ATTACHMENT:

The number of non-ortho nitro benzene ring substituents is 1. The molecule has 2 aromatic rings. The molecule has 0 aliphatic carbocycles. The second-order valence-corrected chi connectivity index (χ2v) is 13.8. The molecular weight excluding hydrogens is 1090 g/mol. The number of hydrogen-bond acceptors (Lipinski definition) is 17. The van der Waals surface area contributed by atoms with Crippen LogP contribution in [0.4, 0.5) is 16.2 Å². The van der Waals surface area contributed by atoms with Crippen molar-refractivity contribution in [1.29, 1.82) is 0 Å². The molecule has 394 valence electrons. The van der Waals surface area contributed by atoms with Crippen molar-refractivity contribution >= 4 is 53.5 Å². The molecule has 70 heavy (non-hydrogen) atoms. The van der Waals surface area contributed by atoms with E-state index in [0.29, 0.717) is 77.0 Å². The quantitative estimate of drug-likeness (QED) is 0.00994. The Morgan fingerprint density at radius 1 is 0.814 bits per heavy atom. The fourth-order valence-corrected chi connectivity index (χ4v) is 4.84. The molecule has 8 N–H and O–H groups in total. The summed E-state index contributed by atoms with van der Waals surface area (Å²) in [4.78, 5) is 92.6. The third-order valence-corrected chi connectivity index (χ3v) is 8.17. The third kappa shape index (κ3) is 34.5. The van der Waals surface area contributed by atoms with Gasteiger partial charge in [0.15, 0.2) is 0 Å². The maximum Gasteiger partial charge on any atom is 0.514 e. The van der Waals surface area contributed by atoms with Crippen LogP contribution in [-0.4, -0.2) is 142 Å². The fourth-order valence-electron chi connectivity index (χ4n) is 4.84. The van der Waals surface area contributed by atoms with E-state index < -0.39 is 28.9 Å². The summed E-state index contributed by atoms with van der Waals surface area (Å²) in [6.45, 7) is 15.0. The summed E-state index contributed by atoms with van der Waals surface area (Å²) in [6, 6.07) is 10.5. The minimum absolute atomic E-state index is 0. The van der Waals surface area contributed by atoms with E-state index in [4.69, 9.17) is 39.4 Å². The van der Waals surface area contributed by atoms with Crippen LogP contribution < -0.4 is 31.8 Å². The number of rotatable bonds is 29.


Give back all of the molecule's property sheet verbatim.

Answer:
The number of non-ortho nitro benzene ring substituents is 1. The molecule has 2 aromatic rings. The molecule has 0 aliphatic carbocycles. The second-order valence-corrected chi connectivity index (χ2v) is 13.8. The molecular weight excluding hydrogens is 1090 g/mol. The number of hydrogen-bond acceptors (Lipinski definition) is 17. The van der Waals surface area contributed by atoms with Crippen LogP contribution in [0.4, 0.5) is 16.2 Å². The van der Waals surface area contributed by atoms with Crippen molar-refractivity contribution in [1.29, 1.82) is 0 Å². The molecule has 394 valence electrons. The van der Waals surface area contributed by atoms with Crippen molar-refractivity contribution >= 4 is 53.5 Å². The molecule has 70 heavy (non-hydrogen) atoms. The van der Waals surface area contributed by atoms with E-state index in [0.29, 0.717) is 77.0 Å². The quantitative estimate of drug-likeness (QED) is 0.00994. The Morgan fingerprint density at radius 1 is 0.814 bits per heavy atom. The fourth-order valence-corrected chi connectivity index (χ4v) is 4.84. The molecule has 8 N–H and O–H groups in total. The summed E-state index contributed by atoms with van der Waals surface area (Å²) in [4.78, 5) is 92.6. The third-order valence-corrected chi connectivity index (χ3v) is 8.17. The third kappa shape index (κ3) is 34.5. The van der Waals surface area contributed by atoms with Gasteiger partial charge in [0.15, 0.2) is 0 Å². The maximum Gasteiger partial charge on any atom is 0.514 e. The van der Waals surface area contributed by atoms with Crippen LogP contribution in [-0.4, -0.2) is 142 Å². The fourth-order valence-electron chi connectivity index (χ4n) is 4.84. The van der Waals surface area contributed by atoms with E-state index < -0.39 is 28.9 Å². The summed E-state index contributed by atoms with van der Waals surface area (Å²) in [6.45, 7) is 15.0. The summed E-state index contributed by atoms with van der Waals surface area (Å²) in [6, 6.07) is 10.5. The minimum absolute atomic E-state index is 0. The van der Waals surface area contributed by atoms with E-state index in [4.69, 9.17) is 39.4 Å². The van der Waals surface area contributed by atoms with Crippen LogP contribution < -0.4 is 31.8 Å². The number of rotatable bonds is 29.